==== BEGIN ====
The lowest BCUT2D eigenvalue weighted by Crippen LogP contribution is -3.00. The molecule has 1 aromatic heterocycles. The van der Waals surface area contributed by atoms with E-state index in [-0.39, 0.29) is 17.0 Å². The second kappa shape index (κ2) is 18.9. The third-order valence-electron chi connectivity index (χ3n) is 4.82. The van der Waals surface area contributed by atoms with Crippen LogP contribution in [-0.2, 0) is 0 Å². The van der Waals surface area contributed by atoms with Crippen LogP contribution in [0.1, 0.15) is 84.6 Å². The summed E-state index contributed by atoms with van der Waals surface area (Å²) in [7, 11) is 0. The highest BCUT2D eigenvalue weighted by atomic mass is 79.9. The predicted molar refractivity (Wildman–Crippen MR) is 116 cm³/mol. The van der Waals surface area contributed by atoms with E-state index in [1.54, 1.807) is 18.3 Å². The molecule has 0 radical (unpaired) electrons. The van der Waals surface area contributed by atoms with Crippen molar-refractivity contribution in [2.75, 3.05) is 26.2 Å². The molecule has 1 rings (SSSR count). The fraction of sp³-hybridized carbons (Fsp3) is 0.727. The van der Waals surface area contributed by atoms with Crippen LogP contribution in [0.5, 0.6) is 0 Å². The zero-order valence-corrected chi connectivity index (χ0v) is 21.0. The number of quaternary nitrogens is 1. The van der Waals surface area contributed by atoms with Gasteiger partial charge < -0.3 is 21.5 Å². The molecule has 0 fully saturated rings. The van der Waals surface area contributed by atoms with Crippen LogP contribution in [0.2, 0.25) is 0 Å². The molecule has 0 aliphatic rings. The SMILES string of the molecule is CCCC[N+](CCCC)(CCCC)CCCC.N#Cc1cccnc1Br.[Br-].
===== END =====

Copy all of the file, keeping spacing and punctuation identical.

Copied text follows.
The lowest BCUT2D eigenvalue weighted by Crippen LogP contribution is -3.00. The molecule has 1 aromatic heterocycles. The van der Waals surface area contributed by atoms with E-state index in [-0.39, 0.29) is 17.0 Å². The second kappa shape index (κ2) is 18.9. The third-order valence-electron chi connectivity index (χ3n) is 4.82. The van der Waals surface area contributed by atoms with Crippen LogP contribution in [-0.2, 0) is 0 Å². The van der Waals surface area contributed by atoms with Crippen LogP contribution in [0.1, 0.15) is 84.6 Å². The summed E-state index contributed by atoms with van der Waals surface area (Å²) in [7, 11) is 0. The highest BCUT2D eigenvalue weighted by atomic mass is 79.9. The predicted molar refractivity (Wildman–Crippen MR) is 116 cm³/mol. The van der Waals surface area contributed by atoms with E-state index in [1.54, 1.807) is 18.3 Å². The molecule has 0 radical (unpaired) electrons. The van der Waals surface area contributed by atoms with Crippen molar-refractivity contribution in [2.75, 3.05) is 26.2 Å². The molecule has 1 rings (SSSR count). The fraction of sp³-hybridized carbons (Fsp3) is 0.727. The van der Waals surface area contributed by atoms with Crippen LogP contribution in [0.5, 0.6) is 0 Å². The zero-order valence-corrected chi connectivity index (χ0v) is 21.0. The number of quaternary nitrogens is 1. The van der Waals surface area contributed by atoms with Gasteiger partial charge < -0.3 is 21.5 Å². The molecule has 0 fully saturated rings. The van der Waals surface area contributed by atoms with Crippen LogP contribution in [0.2, 0.25) is 0 Å². The molecule has 0 aliphatic rings. The SMILES string of the molecule is CCCC[N+](CCCC)(CCCC)CCCC.N#Cc1cccnc1Br.[Br-].